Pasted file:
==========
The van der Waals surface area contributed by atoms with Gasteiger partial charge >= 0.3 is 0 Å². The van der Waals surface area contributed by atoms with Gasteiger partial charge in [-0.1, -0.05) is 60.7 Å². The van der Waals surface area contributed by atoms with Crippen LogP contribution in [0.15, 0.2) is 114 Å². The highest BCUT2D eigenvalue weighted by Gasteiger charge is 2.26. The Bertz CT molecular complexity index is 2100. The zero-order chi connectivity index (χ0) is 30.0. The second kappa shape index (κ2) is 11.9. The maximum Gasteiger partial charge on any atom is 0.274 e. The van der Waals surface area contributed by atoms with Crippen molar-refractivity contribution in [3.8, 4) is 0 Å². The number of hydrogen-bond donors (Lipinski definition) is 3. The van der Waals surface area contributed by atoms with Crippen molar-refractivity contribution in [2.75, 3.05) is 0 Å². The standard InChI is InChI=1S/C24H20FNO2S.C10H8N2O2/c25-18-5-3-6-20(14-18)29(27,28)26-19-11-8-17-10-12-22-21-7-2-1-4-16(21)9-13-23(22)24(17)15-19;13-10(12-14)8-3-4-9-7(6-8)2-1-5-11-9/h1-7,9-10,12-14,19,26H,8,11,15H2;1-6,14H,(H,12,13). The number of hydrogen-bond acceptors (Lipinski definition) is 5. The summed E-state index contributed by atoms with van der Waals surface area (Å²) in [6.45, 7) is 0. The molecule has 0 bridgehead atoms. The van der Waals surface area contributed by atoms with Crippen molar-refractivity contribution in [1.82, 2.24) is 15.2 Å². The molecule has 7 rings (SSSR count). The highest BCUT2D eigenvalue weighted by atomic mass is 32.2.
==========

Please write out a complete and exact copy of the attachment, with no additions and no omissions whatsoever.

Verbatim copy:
The van der Waals surface area contributed by atoms with Gasteiger partial charge >= 0.3 is 0 Å². The van der Waals surface area contributed by atoms with Gasteiger partial charge in [-0.1, -0.05) is 60.7 Å². The van der Waals surface area contributed by atoms with Crippen LogP contribution in [0.15, 0.2) is 114 Å². The highest BCUT2D eigenvalue weighted by Gasteiger charge is 2.26. The Bertz CT molecular complexity index is 2100. The zero-order chi connectivity index (χ0) is 30.0. The second kappa shape index (κ2) is 11.9. The maximum Gasteiger partial charge on any atom is 0.274 e. The van der Waals surface area contributed by atoms with Crippen molar-refractivity contribution in [3.8, 4) is 0 Å². The number of hydrogen-bond donors (Lipinski definition) is 3. The van der Waals surface area contributed by atoms with Crippen molar-refractivity contribution in [2.75, 3.05) is 0 Å². The standard InChI is InChI=1S/C24H20FNO2S.C10H8N2O2/c25-18-5-3-6-20(14-18)29(27,28)26-19-11-8-17-10-12-22-21-7-2-1-4-16(21)9-13-23(22)24(17)15-19;13-10(12-14)8-3-4-9-7(6-8)2-1-5-11-9/h1-7,9-10,12-14,19,26H,8,11,15H2;1-6,14H,(H,12,13). The number of hydrogen-bond acceptors (Lipinski definition) is 5. The summed E-state index contributed by atoms with van der Waals surface area (Å²) in [6.45, 7) is 0. The molecule has 0 bridgehead atoms. The van der Waals surface area contributed by atoms with Crippen molar-refractivity contribution in [1.82, 2.24) is 15.2 Å². The molecule has 7 rings (SSSR count). The highest BCUT2D eigenvalue weighted by atomic mass is 32.2.